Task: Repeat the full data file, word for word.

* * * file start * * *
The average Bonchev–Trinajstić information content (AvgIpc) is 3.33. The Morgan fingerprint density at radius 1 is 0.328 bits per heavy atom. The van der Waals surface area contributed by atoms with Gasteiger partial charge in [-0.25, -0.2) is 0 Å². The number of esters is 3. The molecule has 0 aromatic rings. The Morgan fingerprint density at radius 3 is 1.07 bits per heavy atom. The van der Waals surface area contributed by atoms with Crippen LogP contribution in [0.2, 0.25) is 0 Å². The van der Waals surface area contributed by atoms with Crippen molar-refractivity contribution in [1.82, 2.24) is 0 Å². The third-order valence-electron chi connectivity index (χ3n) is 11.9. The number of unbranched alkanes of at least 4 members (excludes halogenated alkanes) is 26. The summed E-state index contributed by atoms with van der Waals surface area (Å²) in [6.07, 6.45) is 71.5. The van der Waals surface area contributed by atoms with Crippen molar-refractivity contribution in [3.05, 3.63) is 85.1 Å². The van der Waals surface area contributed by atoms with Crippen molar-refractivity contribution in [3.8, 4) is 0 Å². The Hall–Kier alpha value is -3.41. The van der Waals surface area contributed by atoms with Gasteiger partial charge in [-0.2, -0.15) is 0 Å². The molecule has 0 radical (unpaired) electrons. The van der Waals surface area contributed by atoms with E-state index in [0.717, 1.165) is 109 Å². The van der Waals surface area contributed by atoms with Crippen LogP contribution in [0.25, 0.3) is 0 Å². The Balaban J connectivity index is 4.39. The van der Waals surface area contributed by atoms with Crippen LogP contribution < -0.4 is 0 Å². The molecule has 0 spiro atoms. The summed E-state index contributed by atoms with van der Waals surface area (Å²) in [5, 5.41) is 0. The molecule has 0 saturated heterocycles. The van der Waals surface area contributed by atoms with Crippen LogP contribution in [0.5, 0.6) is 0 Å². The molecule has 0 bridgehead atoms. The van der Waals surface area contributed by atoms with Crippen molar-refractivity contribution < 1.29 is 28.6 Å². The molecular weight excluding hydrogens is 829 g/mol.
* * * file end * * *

The average Bonchev–Trinajstić information content (AvgIpc) is 3.33. The Morgan fingerprint density at radius 1 is 0.328 bits per heavy atom. The van der Waals surface area contributed by atoms with Gasteiger partial charge in [-0.25, -0.2) is 0 Å². The number of esters is 3. The molecule has 0 aromatic rings. The Morgan fingerprint density at radius 3 is 1.07 bits per heavy atom. The van der Waals surface area contributed by atoms with Crippen LogP contribution in [0.2, 0.25) is 0 Å². The van der Waals surface area contributed by atoms with Crippen molar-refractivity contribution in [1.82, 2.24) is 0 Å². The third-order valence-electron chi connectivity index (χ3n) is 11.9. The number of unbranched alkanes of at least 4 members (excludes halogenated alkanes) is 26. The summed E-state index contributed by atoms with van der Waals surface area (Å²) in [6.07, 6.45) is 71.5. The van der Waals surface area contributed by atoms with Crippen molar-refractivity contribution in [3.05, 3.63) is 85.1 Å². The van der Waals surface area contributed by atoms with Crippen molar-refractivity contribution in [3.8, 4) is 0 Å². The Hall–Kier alpha value is -3.41. The van der Waals surface area contributed by atoms with Gasteiger partial charge in [-0.2, -0.15) is 0 Å². The molecule has 0 radical (unpaired) electrons. The van der Waals surface area contributed by atoms with E-state index in [0.717, 1.165) is 109 Å². The van der Waals surface area contributed by atoms with Crippen LogP contribution in [0.25, 0.3) is 0 Å². The Balaban J connectivity index is 4.39. The van der Waals surface area contributed by atoms with Crippen LogP contribution < -0.4 is 0 Å². The molecule has 0 spiro atoms. The summed E-state index contributed by atoms with van der Waals surface area (Å²) in [5, 5.41) is 0. The molecule has 0 saturated heterocycles. The van der Waals surface area contributed by atoms with Crippen LogP contribution in [0.5, 0.6) is 0 Å². The molecule has 0 bridgehead atoms. The van der Waals surface area contributed by atoms with Crippen molar-refractivity contribution < 1.29 is 28.6 Å². The molecular weight excluding hydrogens is 829 g/mol.